The Austrian Woman
From her base near Austria’s St. Anton, freerider and Nordica test team member Geli Häusl inspires women to ski.
Mornings come early for Geli Häusl. This freerider, mountain guide, and member of Nordica’s test team, is up at the crack of dawn with her daughter Jana each morning, tending to their ordinary family life and extraordinary skiing life near St. Anton am Arlberg — a.k.a.: the “cradle of alpine skiing.”
Geli and her husband, Stefan Häusl — best known as a Nordica pro skier and dynamic member of the Freeride World Tour — make Austria’s Arlberg their home, a vast alpine region that famously includes St. Anton, St. Christoph, Zürs, Oberlech, and Lech.
This is where it all began for Austria’s sport of skiing. Around the turn of the 20th century, men, women, even the parish priest strapped long, wooden skis to their feet and ventured through the alpine — often by the light of the moon — whizzing along the snow-laden slopes of Lech, St. Christoph and St. Anton; climbing and skiing a local peak called the Galzig; and coming together to form the infamous Arlberg Ski Club. Hotels, lifts, and world-renowned slopeside restaurants followed. Fast forward to Winter 2016/17, and this ski region has grown to an immense 340 kilometres of ski slopes, newly connected by the Flexenbahn cable car, which enables skiers to tour the Arlberg in a single loop.
It is here, in the most recognized ski town in Europe, and surrounded by all this ski history, that the Häusls have settled their life. As Stefan heads one way each morning to train for the Freeride World Tour, Geli heads another, delivering their young daughter to school, then adopting her persona as an accomplished freeskier with a specialty in guiding women.
As a state-certified ski instructor and guide who has completed skiing and hiking expeditions in Alaska, Nepal, Greenland, Tibet and beyond, Geli Häusl spends her working days inspiring women in the ways of safely conquering steeps and rock-strewn faces. She does this in both winter and summer. In the warmer months, Geli is a mountain guide, leading hut-to-hut hikes through the Austrian Alps. In winter she’s ski instructor and guide, leading women’s camps throughout the Arlberg, and guiding private groups of students to parts of the mountain only locals and seasoned freeriders are privy to.
Geli’s courage and lust for the ski life is contagious — evident in ski films such as Headscarf vs. Beanie based on an all-girls ski trip to Iran, and Elements, an artful film that mixes the travel lifestyle with freeriding.
Yet perhaps it is Geli Häusl’s work as a member of Nordica’s test team that’s most worthwhile. Geli taps into her knowledge as a freerider and her experience guiding women of all levels to help develop new ski gear for Nordica that assists women in achieving their skiing goals, whatever they may be.
The world needs more passionate and dedicated women skiers like Nordica’s own Geli Häusl.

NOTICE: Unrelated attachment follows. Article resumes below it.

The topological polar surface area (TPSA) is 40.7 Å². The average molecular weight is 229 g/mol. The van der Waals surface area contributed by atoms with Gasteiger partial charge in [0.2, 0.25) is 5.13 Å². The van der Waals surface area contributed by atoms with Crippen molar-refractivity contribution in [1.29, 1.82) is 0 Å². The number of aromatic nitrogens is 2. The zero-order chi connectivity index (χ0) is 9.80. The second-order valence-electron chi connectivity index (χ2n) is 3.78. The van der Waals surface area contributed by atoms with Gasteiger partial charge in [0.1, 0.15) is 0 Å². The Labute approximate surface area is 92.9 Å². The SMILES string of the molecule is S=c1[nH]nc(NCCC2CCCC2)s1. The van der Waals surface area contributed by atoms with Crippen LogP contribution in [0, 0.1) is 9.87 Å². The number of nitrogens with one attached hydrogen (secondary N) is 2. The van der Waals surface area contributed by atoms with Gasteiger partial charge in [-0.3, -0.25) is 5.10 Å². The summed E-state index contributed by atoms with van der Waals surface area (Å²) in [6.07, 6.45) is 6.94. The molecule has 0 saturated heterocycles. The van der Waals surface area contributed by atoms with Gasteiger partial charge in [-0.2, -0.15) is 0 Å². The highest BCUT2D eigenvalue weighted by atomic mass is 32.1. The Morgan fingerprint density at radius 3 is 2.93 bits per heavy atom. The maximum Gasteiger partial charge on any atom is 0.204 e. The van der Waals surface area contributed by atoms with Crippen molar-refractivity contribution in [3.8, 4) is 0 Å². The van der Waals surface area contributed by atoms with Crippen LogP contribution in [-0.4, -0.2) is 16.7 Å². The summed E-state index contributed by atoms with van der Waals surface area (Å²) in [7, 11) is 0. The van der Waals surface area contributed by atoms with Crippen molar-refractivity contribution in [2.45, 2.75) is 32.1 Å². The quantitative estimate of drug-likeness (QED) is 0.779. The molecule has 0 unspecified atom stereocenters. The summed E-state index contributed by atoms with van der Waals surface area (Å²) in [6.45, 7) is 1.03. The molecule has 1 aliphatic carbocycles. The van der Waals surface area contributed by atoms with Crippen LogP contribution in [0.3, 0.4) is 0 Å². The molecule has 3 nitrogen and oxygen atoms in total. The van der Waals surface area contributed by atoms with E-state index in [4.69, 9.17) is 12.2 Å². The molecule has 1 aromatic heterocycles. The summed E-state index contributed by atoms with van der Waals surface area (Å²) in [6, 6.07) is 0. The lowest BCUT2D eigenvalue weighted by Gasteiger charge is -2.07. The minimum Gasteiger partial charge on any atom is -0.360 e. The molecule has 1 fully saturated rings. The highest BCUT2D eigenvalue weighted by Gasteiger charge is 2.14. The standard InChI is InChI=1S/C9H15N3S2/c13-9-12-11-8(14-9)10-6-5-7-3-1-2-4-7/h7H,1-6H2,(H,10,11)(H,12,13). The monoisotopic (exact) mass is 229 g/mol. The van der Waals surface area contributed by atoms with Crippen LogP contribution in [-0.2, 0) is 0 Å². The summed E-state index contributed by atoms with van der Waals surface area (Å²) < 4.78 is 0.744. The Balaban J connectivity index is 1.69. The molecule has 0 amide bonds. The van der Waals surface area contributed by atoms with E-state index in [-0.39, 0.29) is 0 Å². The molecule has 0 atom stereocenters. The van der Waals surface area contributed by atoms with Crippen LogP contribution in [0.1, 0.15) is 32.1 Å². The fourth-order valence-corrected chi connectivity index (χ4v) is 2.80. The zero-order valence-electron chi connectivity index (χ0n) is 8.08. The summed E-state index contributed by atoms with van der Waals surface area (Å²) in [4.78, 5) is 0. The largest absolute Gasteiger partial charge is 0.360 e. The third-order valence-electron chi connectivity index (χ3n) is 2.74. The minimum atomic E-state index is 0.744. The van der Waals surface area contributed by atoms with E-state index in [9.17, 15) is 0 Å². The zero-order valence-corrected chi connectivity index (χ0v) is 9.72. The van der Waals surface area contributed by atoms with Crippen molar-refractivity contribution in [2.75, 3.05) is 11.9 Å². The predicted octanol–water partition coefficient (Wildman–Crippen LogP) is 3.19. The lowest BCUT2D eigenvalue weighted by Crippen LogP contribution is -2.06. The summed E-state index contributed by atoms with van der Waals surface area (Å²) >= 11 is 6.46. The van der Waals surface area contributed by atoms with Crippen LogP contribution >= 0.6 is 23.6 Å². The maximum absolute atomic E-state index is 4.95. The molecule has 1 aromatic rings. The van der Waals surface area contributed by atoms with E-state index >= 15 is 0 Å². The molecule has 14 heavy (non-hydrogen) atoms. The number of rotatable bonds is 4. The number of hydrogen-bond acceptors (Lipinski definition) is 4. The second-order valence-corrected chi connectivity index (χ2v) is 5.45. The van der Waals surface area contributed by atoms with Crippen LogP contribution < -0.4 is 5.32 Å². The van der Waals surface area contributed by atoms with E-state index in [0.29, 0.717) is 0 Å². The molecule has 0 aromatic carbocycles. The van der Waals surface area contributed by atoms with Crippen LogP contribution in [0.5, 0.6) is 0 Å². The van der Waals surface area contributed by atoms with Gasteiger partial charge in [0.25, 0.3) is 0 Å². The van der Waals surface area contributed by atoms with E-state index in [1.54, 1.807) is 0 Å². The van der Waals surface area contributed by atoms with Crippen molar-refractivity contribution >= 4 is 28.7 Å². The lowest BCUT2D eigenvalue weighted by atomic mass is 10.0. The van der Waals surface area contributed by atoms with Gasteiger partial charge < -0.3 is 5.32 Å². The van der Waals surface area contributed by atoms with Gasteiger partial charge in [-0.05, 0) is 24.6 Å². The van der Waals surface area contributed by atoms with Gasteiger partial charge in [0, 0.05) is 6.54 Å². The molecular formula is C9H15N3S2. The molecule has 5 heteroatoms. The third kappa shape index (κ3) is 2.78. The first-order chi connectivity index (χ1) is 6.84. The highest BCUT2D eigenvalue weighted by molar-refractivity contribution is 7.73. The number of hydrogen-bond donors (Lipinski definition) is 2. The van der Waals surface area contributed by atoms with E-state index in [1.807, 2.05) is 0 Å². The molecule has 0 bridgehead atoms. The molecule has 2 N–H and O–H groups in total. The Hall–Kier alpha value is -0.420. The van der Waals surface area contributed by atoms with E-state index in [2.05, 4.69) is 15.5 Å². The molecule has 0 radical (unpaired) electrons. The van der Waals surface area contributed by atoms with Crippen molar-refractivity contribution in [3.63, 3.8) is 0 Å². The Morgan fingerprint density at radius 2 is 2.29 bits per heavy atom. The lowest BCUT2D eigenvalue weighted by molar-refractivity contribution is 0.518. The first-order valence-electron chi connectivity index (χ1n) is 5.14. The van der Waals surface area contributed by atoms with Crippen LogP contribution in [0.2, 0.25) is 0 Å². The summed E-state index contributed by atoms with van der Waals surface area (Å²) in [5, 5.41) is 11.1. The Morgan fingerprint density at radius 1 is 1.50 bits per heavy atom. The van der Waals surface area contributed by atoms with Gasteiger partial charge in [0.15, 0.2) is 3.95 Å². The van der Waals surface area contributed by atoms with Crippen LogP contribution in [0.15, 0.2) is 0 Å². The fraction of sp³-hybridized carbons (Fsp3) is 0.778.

More Arlberg Hotel Options:
Hotel Tannenhof, St. Anton: Ask about its connection with 007 author Ian Fleming. http://www.hoteltannenhof.net/en
Arlberg1800 Resort, St. Christoph: Home of the world’s highest concert hall. https://www.arlberghospiz.at/hotel-tyrol-austria.html
Kristiania, Lech: Where rooms and food are true works of art. http://www.kristiania.at/en/
For more nformation: https://www.bestofthealps.com/en/
The Arlberg’s Top 3
If you find yourself touring Austria’s Arlberg region this season among skiers like Stefan and Geli Häusl, you’ll need places to eat, play, and sleep. Here are three of Nordica’s favourites in the Arlberg region:
1. Hotel Kristberg - Lech am Arlberg
He was born a “Lecher.” Egon Zimmermann — 1963 World Champion and 1964 Olympic Gold Medallist — lives, breathes, and skis his hometown of Lech, Austria. He still presides over Lech’s Hotel Kristberg with a broad smile and more than a story or two of victory, speed, and grace. Zimmermann, handsome and charming still, ambles through his centrally located, four-star hotel — now operated by his nephew Michael — entertaining guests, his star power a match for his hotel’s coziness and home-away-from-home atmosphere.
Don’t miss: Hotel Kristberg’s “golden view” of Lech from the sunny terrace.
2. Hotel Goldener Berg - Oberlech
Its lofty perch in Oberlech gives Hotel Goldener Berg one of the best wintery views of the Arlberg. Austria’s Pfefferkorn family infuses the hotel with flair and healthfulness: Splashes of sunny yellows and bright pinks are everywhere; the spa promises a “Path of Happiness.” The Panorama Restaurant patio’s backdrop of white snow and silver peaks is [the place to people-watch and eat, especially on a sunny afternoon in February.
Don’t miss: Kaiserschmarrn with sugar and stewed plums, anyone?
3. Hotel Schwarzer Adler - St. Anton am Arlberg
Built in 1550 by the Knights of St. John, Hotel Schwarzer Adler is an historic take on modern luxury in the centre of busy St. Anton. Situated near the Galzig gondola and in the midst of St. Anton boutiques, this four-star Tirolean masterpiece is endowed with frescoes, traditional stone fireplaces, and an outdoor pool ringed by pretty Austrian alps.
Don’t miss: The hotel’s breakfast, guaranteed to bolster the heartiest of St. Anton skiers.